Wednesday, January 23, 2013

Mocha Almond Dacquoise

I am on the email distribution list for Cooks Illustrated/America's Test Kitchen, and near the end of the year, their newsletter included this recipe for a special NYE dessert.  I highly recommend watching the video they've posted, because that is what makes it look so easy. Even though I had other preparation to do for dinner, I was inspired try it. It is a great recipe for make ahead, and not only does it require a minimum of a few hours to rest in the fridge, and gets better after 24 hours, it also retains flavor and texture for over three days.

I started making each component on Sunday morning and was planning to assemble it Sunday evening so it could rest overnight. Sunday afternoon, as my dacquoise was cooling and my buttercream was chilling, one of my guests emailed and asked to bring dessert. Buttercream and ganache keep just fine, and meringue should be okay sealed in an airtight container as long as it isn't exposed to moisture. So I didn't end up assembling the full cake until Wednesday evening, and we were still eating it like it was fresh-made on Saturday night.

Though Cooks Illustrated names this cake "Dacquoise," the word actually refers only to the layers. Dacquoise is meringue made with the addition of ground nuts. Both The Joy of Cooking and The Cake Bible has a different ratio of ingredients, and I will try another recipe next time; though I really enjoy very sweet desserts, I find that most people do not, and I think this is bordering on "too sweet."

As you can see from my photos, I didn't bother to spend a lot of time decorating it because it was just for Will and me, and not for company... though I rarely make a dessert as a "test run," in this case it was kind of fun to have it just eat and I will definitely make it again for a special occasion. 

The recipes below are for my future reference. The link above has very easy-to-follow step-by-step instructions if you are making it for the first time, but the versions below scale back the sweetness. Also, in my version, I used all almonds instead of part hazelnuts.

from The Joy of Cooking
3/4 cup toasted almonds, finely ground
1 tablespoons cornstarch
1/3 + 1/2 cup superfine sugar
4 large egg whites (1/2 cup)
1/2 teaspoon cream of tartar

Preheat oven to 200. Outline 13" x 10 1/2" rectangle on sheet of parchment, and lay outline-side down on cookie sheet.
Pulse nuts, cornstarch, and 1/3 cup sugar in food processor until finely ground.
Beat whites until frothy, add cream of tartar, and beat at medium until soft peaks form. Slowly add remaining 1/2 sugar, beating until stiff peaks form.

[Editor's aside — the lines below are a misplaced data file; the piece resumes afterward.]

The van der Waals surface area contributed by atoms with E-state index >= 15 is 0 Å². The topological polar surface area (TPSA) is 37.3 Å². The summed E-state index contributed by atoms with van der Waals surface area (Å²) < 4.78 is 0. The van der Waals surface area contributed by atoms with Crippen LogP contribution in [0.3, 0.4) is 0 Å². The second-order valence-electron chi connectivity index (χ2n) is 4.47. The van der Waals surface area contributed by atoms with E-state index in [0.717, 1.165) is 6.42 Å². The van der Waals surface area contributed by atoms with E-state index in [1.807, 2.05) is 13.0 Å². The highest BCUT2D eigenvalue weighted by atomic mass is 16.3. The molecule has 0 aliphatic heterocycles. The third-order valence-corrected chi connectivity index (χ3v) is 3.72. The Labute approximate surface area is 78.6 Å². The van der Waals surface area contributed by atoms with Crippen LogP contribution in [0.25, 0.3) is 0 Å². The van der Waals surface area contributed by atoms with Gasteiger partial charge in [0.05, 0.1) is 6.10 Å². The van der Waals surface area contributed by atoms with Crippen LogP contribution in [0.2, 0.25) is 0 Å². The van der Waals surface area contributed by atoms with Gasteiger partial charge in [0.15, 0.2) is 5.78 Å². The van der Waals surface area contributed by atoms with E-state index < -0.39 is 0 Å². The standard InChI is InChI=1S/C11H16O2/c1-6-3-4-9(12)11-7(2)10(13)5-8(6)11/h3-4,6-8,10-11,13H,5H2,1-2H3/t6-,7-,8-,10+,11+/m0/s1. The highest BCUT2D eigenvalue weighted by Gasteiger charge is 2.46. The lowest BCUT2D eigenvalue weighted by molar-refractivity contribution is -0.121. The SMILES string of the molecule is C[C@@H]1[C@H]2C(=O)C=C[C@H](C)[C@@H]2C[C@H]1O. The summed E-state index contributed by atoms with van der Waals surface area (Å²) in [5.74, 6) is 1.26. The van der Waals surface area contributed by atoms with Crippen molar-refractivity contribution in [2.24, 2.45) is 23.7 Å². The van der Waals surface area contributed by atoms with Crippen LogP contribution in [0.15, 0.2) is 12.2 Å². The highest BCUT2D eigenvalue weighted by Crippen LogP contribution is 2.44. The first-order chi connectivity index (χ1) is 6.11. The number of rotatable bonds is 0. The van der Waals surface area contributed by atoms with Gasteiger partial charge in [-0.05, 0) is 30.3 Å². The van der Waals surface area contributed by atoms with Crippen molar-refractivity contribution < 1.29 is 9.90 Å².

Carefully fold in nut mixture and spread immediately on parchment in desired shape.
Bake for 1 1/2 - 2 hours, then turn off oven and leave with oven door closed for another 1 1/2 -2 hours.

While meringue is baking, make buttercream,

Coffee Buttercream3/4 cup whole milk
4 large egg yolks
1/4 cup sugar
1 1/2 teaspoons cornstarch
1/4 teaspoon salt
2 tablespoons amaretto (I used Frangelico because that is what I had; it is hazelnut liquer)
1 1/2 tablespoons instant espresso powder
16 (2 sticks) tablespoons unsalted butter, softened

Heat milk in small saucepan over medium heat until just simmering. In separate bowl, whisk yolks, sugar, cornstarch, and salt in bowl until smooth. Remove milk from heat and, whisking constantly, slowly whisk a couple tablespoons of milk into yolk mixture. Whisking constantly, return tempered yolk mixture to remaining milk in saucepan.
Return saucepan to medium heat and cook, whisking constantly, until mixture is bubbling and thickens to consistency of warm pudding, 3 to 5 minutes. Cover and refrigerate until set, at least 2 hours or up to 24 hours.

Stir together liqueur and espresso powder. Using stand mixer fitted with paddle, beat butter at medium speed until smooth and light, 3 to 4 minutes. Add pastry cream in 3 batches, beating for 30 seconds after each addition. Add amaretto mixture and continue to beat until light and fluffy, about 5 minutes longer, scraping down bowl thoroughly halfway through mixing.

When dacquoise is completely cool, peel off parchment, and trim edges flat using a bread/serrated knife. Measure and score 3" wide rectangles (by 10" long) and gently score through sheet of meringue with long sweeping cuts. These sheets are delicate so proceed carefully and with very light pressure.

6ounces bittersweet chocolate (Lindt 70% or 85%), chopped fine
3/4cup heavy cream
2 teaspoons corn syrup
Heat cream to simmer. Pour over chopped chocolate and let rest one minute. Stir until smooth and stir in corn syrup. Set aside to cool, stirring periodically, until spreadable consistency.

Spread a thin layer of ganache on the flat side of each of 3 dacquoise layers. Place in single layer in fridge 15 minutes until firm. Spreak top of 4th layer with buttercream, and use as base of cake on platter.

Place chilled, ganache coated layer atop buttercream layer, chocolate-side down. Frost top of layer with buttercream, and repeat with remaining layers.  Frost entirely with buttercream, and chill until set.

Spread ganache over buttercream. Garnish with slivered or chopped almonds, hazelnuts, or chocolate curls and piped buttercream if desired. Refridgerate at least 3 hours before serving. Slice with a wet (! - yes, it works perfectly!) knife into 12 slices. Keeps well for 3-4 days.

The recipes I've shown above are for a reduced amount of sugar that I think will better highlight the flavor and amazing textures of this dessert. But it would be amazing with any number of combinations of filling and frosting flavors, so I plan to make this again and get creative with the layers.

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